A project I had been working on this summer has finally come to fruition, and just in time for Christmas! The Adventures of Big Blue and the Capt’n, with Hari the Tiger, is a picture book I cowrote with Ben Young, a worldwide adventurer who has a deep desire to help educate people about the preservation of endangered species. He had an idea for two characters, both endangered animals: Big Blue, a blue whale, and the Capt’n, a green sea turtle. Their goal is to teach children about the endangered animals they meet as they travel the world. Ben asked for my help creating a story around Big Blue and the Capt’n, using some of his personal experiences. He’s been to Indonesia, where this story takes place. He’s also seen the animals and places mentioned in this book. In the end, I hope what we created helps make people more aware of the threats to some of the world’s most amazing and endangered animals.
And YES, there will also be plush toys of Big Blue and the Capt’n for sale.
Available at http://store.discovery.com
Here is a little bit of silliness, a sketch from my song Chocolate Chimpanzees. It is part of a series of tunes based on letter blends, and this one is chock full of chuckles. Two chimps join a chicken on a quest for a treasure chest. They meet a chili eating chinchilla, a checkers-playing chihuahua, and a charango-playing cheetah while chasing after Charlie the chipmunk.
Of the handful of songs I’ve written so far, this is my fave. The melody popped into my head one day, and the words just flowed. Not often is something as easy to write as this song was. Or as fun. Now I just need to wait for it to be put to music.
Ever since I wrote my first graphic novel, Matthew Henson, Arctic Explorer, I have been fascinated with the format. Sure, some of that has to do with me reading Spider-Man and Batman comics as a youngster. And part of it is that I wish I was better a better artist because I’ve always wanted to draw my own comics. But it’s also because of the added element, the pictures, in telling a story. Sometimes, illustrations can present things is a simpler, more straightforward way than just words, especially when targeting young readers.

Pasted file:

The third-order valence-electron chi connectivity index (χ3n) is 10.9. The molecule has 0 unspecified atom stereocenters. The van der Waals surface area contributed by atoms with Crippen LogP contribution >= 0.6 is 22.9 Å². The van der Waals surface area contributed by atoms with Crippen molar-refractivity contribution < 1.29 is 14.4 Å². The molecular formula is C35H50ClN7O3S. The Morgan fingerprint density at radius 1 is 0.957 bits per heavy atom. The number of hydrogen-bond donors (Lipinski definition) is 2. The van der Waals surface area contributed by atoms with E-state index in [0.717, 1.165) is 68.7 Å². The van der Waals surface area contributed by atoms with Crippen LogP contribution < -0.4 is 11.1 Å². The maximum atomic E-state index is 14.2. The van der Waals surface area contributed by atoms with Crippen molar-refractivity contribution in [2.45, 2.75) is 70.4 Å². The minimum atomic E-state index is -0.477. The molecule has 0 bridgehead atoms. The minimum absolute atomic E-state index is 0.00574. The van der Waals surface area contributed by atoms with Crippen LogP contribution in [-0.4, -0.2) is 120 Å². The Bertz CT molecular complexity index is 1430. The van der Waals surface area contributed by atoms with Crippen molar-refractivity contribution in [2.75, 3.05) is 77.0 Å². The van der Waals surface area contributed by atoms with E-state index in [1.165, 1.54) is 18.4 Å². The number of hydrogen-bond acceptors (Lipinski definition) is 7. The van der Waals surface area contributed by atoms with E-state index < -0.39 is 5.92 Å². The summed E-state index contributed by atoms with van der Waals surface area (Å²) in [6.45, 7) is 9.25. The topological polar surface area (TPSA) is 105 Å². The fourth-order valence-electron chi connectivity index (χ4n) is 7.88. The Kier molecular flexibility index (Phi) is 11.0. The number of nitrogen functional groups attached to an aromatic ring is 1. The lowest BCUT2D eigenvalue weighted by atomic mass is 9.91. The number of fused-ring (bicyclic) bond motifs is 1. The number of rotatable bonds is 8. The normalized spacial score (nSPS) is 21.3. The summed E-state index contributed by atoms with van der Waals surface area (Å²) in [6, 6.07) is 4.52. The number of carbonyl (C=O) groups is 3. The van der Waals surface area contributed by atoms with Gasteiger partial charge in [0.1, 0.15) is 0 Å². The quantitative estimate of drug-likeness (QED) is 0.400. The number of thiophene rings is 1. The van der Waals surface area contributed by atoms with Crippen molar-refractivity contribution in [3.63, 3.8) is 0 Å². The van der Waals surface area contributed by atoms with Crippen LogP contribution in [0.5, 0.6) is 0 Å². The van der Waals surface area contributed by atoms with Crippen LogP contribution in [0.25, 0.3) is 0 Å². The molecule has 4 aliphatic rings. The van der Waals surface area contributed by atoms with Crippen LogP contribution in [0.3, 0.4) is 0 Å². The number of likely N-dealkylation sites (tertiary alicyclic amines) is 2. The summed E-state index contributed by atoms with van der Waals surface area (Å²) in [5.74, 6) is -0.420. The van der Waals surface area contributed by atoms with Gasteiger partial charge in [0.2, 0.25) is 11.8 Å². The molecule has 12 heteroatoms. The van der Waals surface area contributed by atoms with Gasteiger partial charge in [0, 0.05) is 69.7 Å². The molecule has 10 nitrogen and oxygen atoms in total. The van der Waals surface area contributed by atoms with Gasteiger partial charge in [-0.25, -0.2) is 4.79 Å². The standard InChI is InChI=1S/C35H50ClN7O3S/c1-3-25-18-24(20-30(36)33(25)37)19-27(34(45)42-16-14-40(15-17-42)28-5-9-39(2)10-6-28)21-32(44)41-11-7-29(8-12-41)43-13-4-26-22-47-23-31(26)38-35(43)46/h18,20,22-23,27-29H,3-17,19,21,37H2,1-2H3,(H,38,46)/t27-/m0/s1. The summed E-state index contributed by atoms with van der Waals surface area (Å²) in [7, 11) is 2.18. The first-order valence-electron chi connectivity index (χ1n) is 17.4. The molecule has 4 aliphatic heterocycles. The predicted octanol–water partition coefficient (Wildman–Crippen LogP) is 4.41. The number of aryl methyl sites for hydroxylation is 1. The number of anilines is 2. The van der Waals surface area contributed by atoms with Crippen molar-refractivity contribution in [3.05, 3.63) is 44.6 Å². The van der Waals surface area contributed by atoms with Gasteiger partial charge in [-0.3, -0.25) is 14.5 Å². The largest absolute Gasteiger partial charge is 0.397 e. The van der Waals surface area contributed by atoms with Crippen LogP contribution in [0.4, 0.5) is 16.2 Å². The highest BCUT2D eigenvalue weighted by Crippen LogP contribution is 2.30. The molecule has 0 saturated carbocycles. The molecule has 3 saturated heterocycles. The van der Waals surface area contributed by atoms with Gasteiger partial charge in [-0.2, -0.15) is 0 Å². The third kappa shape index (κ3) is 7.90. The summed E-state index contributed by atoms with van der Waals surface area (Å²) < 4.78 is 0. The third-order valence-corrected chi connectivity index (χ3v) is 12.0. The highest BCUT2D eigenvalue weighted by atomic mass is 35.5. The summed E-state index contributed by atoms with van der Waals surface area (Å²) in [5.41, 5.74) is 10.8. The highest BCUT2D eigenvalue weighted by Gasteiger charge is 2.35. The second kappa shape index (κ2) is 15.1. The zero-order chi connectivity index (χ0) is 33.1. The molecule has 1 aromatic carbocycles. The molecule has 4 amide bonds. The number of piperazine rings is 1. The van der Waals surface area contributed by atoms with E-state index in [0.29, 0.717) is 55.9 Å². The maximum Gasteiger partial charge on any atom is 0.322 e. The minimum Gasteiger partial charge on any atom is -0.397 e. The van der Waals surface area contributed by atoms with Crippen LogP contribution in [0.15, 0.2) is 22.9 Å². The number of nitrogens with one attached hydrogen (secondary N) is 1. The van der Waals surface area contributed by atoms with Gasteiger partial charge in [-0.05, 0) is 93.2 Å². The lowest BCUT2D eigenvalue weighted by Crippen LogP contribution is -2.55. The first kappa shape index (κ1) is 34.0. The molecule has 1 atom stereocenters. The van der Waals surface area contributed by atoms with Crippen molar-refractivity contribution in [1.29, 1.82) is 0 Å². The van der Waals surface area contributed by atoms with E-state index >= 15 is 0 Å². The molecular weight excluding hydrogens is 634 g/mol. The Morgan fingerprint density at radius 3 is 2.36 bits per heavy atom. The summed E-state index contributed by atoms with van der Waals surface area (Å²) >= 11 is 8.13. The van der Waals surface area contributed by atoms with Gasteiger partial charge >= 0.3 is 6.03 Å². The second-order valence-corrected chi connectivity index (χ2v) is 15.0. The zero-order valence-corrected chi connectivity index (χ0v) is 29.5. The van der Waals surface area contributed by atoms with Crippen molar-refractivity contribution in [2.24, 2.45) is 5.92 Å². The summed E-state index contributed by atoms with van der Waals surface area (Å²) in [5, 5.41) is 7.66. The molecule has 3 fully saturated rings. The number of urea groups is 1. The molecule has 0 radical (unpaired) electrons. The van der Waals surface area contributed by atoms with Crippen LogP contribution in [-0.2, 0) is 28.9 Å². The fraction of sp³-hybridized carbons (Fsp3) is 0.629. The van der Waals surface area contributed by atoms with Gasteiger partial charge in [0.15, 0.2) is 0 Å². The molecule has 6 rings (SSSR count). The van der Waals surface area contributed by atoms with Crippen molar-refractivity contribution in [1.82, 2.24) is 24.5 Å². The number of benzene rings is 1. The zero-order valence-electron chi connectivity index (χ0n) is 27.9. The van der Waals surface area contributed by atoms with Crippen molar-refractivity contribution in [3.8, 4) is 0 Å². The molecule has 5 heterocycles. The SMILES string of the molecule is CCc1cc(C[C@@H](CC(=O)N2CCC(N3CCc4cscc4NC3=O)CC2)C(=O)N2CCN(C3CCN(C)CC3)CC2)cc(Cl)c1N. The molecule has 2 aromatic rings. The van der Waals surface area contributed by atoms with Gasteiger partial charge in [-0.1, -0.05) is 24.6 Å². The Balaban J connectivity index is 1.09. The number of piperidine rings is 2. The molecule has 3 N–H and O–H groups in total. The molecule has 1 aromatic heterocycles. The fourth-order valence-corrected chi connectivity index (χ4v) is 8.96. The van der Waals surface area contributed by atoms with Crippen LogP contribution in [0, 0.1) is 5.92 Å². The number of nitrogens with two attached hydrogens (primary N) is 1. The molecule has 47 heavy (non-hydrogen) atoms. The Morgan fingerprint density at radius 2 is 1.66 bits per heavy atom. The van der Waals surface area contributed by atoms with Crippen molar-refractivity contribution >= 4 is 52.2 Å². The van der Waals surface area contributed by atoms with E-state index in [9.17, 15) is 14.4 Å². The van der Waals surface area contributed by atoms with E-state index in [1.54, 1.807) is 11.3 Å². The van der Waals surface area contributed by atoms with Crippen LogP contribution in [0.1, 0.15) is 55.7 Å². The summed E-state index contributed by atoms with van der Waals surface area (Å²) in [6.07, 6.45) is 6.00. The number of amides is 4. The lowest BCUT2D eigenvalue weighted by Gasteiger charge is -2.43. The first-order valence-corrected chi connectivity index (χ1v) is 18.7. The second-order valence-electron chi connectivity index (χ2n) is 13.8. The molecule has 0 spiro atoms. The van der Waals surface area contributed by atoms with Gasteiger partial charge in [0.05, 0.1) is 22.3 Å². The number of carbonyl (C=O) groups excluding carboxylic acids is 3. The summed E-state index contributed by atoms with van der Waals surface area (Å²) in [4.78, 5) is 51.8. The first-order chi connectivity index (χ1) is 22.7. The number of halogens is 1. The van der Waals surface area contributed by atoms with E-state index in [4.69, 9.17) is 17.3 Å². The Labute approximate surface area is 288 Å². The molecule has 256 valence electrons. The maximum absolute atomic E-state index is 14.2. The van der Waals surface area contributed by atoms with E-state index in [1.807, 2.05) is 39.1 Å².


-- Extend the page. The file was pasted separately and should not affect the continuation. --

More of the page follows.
So recently, I was given the challenge to create graphic novel joke books within a picture book trim and page book. Oh, and they were also to be paired with music. I thought knock-knock jokes would be a perfect fit, and then to the great annoyance of my kids, I began telling and retelling some of the classic knock knock jokes to them.
The above sample is a sketch from Knock, Knock, Moo!, a play off of the interrupting cow joke. Though the farmer in this book has more than just an annoying cow.
Only once before, for the book War in Afghanistan, have I co-written with someone. That project was easy, as I worked with a long-time friend and we were able to divide up the writing by chapters. All went smoothly.
I was a little more worried, though, about a recent batch of songs I had pitched. They were to be illustrated in picture books and paired with music, and they were based on STEM (science, technology, engineering, and math) teachings. See, I had the bright idea that my wife could help me with them. She is a STEM specialist, and I know this publisher was looking for science songs. So I hoped that pairing our skills would get them to bite.
And they did! The pitch was accepted, and thankfully, we devised a system for getting the books written. My wife provided me with the ideas (her expertise as a STEM specialist) while I wordsmithed the text (my expertise). Sure, there was a little back and forth, and a few disagreements. We both have our musical talents (she sings while I play guitar) and preferences (she likes more classical music while I’m into American and blues). But in the end, I think we may have some hits on our hands.
The above sample is from Math Saves the Day!, a song about how we use math every day, even when we aren’t thinking about it.
Starting to see artwork for my Tangled Tunes—adaptations I wrote of classic songs. Here is an interior spread for The Muffin Man, which follows the Muffin Man as he opens up his shop on Drury Lane and bakes some tasty treats. Luke Flowers is the illustrator, and his take on my story in amazingly fun. I love the color palette and playful style. And by the way, the the dog’s name is Cupcake!
To match the lively illustrations, the producer for this song, Mark Oblinger, pulled in a very talented singer, Brittany Mahoney, who gave the song a jazzy feel. Here’s a sample clip of the song, just as a teaser: MuffinManClip